I can honestly say I’ve developed a healthy sense of skepticism over the years. For the definition of “to believe” is to have full conviction in the existence of something without absolute proof that one is right in doing so. No wonder the things we believe to be true as a child, fade away with age.
I love Halloween, pumpkins, and thoughts of all things ghostly. In fact, as a kid, I was intrigued by the idea of spending time with a ghost like Casper; a friendly spirit who only I could see, who’d be my best friend. Ideas like this fueled my need to know more about spirits—so it’s easy to see how I became interested in séances. When I was younger, I convinced my friend to hold a séance with me. But, since neither my friend nor I knew anyone who’d passed over, we attempted to contact the next best thing: My cats, Inky, Alexander, Phantom. Oh, and Skippy, too. Much to our dismay—despite the candles and enticing treats of tuna—no spirits showed up. Not even a meow was heard, just our fits of giggling. Maybe this was when I first became skeptical? After all, everyone insisted that ghosts were only in my imagination. Maybe they were right! Maybe there weren’t any spirits?
Seven years old became a pivotal turning point in my life; it was at that age I was exposed to carbon monoxide poisoning. Shortly after that experience, I recall telling my mother about the existence of a duplicate dimension; a mirror image, complete with houses, trees, furniture, plates, food, and all other objects, with the exception of living people. I believed it to be true with all my heart—but I could provide no proof. So,like everything else unexplainable, it was written off as my vivid imagination running amuck. It wasn’t until years later when I read books that spoke about several levels of dimensions, including the duplicate one I’d spoken of, that I had some semblance of proof. But nowhere could I find any mention of who supposedly lived in that dimension. Was this where spirits resided?
I didn’t see my first ghost until I was in my twenties—long after my eagerness to see or befriend one had waned. I was lying in bed, fully awake, eyes wide open, when a small boy appeared standing next to the bed. Even though transparent, it was easy to make out the Civil War-type uniform and bandage wrapped around his head. Instinctively, I knew he was a drummer. His energy was calming and kind, and we stared at each other for about a minute before he faded away. After that, my spirit sightings continued: an older man standing in our front yard, a woman with long, red hair, who may have been one of my spirit guides, and a few other brief ghostly visitors. With each sighting, I never felt threatened or afraid—that is, until we moved to Arizona, where I learned a valuable lesson. Spirits are nothing to play around with.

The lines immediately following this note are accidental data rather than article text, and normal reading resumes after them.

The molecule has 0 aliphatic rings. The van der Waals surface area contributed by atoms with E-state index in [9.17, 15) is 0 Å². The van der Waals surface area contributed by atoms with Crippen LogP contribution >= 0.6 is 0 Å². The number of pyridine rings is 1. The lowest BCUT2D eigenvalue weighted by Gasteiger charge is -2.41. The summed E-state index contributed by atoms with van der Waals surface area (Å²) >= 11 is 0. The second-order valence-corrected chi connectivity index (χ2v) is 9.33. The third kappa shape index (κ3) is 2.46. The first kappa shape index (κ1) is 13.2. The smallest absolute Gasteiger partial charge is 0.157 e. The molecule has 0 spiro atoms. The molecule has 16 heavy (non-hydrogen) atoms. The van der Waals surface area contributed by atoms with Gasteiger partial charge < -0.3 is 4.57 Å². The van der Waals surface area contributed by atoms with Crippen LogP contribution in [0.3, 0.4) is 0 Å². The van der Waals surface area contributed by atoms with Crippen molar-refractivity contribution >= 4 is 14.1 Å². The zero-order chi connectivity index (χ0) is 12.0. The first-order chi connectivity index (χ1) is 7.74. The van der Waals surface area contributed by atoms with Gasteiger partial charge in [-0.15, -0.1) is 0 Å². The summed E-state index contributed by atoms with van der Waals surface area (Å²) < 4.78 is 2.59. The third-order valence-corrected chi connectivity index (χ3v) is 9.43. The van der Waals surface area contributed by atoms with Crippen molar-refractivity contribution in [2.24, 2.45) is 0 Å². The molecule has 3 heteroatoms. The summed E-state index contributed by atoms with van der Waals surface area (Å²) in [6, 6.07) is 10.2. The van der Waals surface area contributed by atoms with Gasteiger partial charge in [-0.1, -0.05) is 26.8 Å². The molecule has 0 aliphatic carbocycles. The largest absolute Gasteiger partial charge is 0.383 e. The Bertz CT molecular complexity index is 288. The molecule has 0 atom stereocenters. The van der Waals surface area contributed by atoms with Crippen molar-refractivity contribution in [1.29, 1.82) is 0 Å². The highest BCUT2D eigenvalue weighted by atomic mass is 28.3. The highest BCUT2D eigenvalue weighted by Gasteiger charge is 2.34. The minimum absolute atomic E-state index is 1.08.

It was early morning and my husband had already left for work when I let the dogs outside. I spotted a cowboy spirit leaning, with his foot propped up against the cement wall, smoking a cigarette. He was deliciously sexy—but scary as hell! I hurried the dogs inside, and for once, I listened to my inner voice. I surrounded myself, the dogs and cat, and our house in protective, white light. When I arrived at work, I was still shaking. As I relayed what happened to a coworker, all the color drained from her face when I said “cowboy.” She began describing the ghost in detail, and went on to explain how the cowboy had haunted her college dorm. She was so petrified of this cowboy spirit that she couldn’t even walk down the hallway! This was my first shared spirit encounter, but, being older and wiser, I was still hesitant to fully believe—never mind even sharing the story with anyone, other than a few close friends. Was there anyone who could make me believe enough to talk about spirits with others?
Living in Arizona, the metaphysical Sedona isn’t far away. It makes weekend getaways to the Enchantment Resort at the base of the “Kachina woman” vortex, and a visit to their Mii amo Spa, although rare, a very doable treat. We were all set to leave the next day when my husband received an emergency call from work, and our friends who’d planned meeting us in Sedona called to cancel as well. It was decided that I should go alone and enjoy a much-needed break. Divine intervention?